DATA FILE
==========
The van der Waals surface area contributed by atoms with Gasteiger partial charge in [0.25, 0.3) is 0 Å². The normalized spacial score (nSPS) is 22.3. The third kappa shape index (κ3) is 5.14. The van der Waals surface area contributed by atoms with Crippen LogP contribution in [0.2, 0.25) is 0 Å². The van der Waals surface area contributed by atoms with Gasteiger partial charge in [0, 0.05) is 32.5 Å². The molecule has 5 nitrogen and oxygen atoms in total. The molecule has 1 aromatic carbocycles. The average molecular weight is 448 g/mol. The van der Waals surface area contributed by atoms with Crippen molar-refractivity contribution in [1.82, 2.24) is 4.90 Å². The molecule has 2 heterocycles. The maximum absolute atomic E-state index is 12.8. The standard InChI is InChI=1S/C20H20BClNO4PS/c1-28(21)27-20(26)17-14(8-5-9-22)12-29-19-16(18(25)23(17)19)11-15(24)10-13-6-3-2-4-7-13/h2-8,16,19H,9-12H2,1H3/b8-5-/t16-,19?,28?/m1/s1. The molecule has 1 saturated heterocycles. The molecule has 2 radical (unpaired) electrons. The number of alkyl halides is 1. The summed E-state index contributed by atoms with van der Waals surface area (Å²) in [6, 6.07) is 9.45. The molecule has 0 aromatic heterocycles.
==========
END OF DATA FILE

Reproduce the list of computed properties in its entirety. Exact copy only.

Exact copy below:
The van der Waals surface area contributed by atoms with Gasteiger partial charge in [0.25, 0.3) is 0 Å². The normalized spacial score (nSPS) is 22.3. The third kappa shape index (κ3) is 5.14. The van der Waals surface area contributed by atoms with Crippen LogP contribution in [0.2, 0.25) is 0 Å². The van der Waals surface area contributed by atoms with Gasteiger partial charge in [0, 0.05) is 32.5 Å². The molecule has 5 nitrogen and oxygen atoms in total. The molecule has 1 aromatic carbocycles. The average molecular weight is 448 g/mol. The van der Waals surface area contributed by atoms with Crippen molar-refractivity contribution in [1.82, 2.24) is 4.90 Å². The molecule has 2 heterocycles. The maximum absolute atomic E-state index is 12.8. The standard InChI is InChI=1S/C20H20BClNO4PS/c1-28(21)27-20(26)17-14(8-5-9-22)12-29-19-16(18(25)23(17)19)11-15(24)10-13-6-3-2-4-7-13/h2-8,16,19H,9-12H2,1H3/b8-5-/t16-,19?,28?/m1/s1. The molecule has 1 saturated heterocycles. The molecule has 2 radical (unpaired) electrons. The number of alkyl halides is 1. The summed E-state index contributed by atoms with van der Waals surface area (Å²) in [6, 6.07) is 9.45. The molecule has 0 aromatic heterocycles.